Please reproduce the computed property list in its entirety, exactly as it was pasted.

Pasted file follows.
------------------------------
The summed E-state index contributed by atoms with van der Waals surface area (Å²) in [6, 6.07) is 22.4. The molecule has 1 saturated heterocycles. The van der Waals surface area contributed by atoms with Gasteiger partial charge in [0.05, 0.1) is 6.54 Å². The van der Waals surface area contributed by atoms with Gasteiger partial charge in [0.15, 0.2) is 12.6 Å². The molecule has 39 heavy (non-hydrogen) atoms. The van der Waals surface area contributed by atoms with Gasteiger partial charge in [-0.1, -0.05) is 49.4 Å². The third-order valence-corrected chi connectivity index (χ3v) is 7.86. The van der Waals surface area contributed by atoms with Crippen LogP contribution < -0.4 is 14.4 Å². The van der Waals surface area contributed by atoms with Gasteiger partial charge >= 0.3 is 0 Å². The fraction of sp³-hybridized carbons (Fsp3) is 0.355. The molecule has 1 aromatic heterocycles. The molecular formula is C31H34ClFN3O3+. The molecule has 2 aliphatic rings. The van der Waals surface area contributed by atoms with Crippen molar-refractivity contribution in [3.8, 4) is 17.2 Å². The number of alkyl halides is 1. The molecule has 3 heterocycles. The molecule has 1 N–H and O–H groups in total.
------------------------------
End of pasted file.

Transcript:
The summed E-state index contributed by atoms with van der Waals surface area (Å²) in [6, 6.07) is 22.4. The molecule has 1 saturated heterocycles. The van der Waals surface area contributed by atoms with Gasteiger partial charge in [0.05, 0.1) is 6.54 Å². The van der Waals surface area contributed by atoms with Gasteiger partial charge in [0.15, 0.2) is 12.6 Å². The molecule has 39 heavy (non-hydrogen) atoms. The van der Waals surface area contributed by atoms with Gasteiger partial charge in [-0.1, -0.05) is 49.4 Å². The third-order valence-corrected chi connectivity index (χ3v) is 7.86. The van der Waals surface area contributed by atoms with Crippen LogP contribution < -0.4 is 14.4 Å². The van der Waals surface area contributed by atoms with Gasteiger partial charge >= 0.3 is 0 Å². The fraction of sp³-hybridized carbons (Fsp3) is 0.355. The molecule has 1 aromatic heterocycles. The molecular formula is C31H34ClFN3O3+. The molecule has 2 aliphatic rings. The van der Waals surface area contributed by atoms with Crippen molar-refractivity contribution in [3.8, 4) is 17.2 Å². The number of alkyl halides is 1. The molecule has 3 heterocycles. The molecule has 1 N–H and O–H groups in total.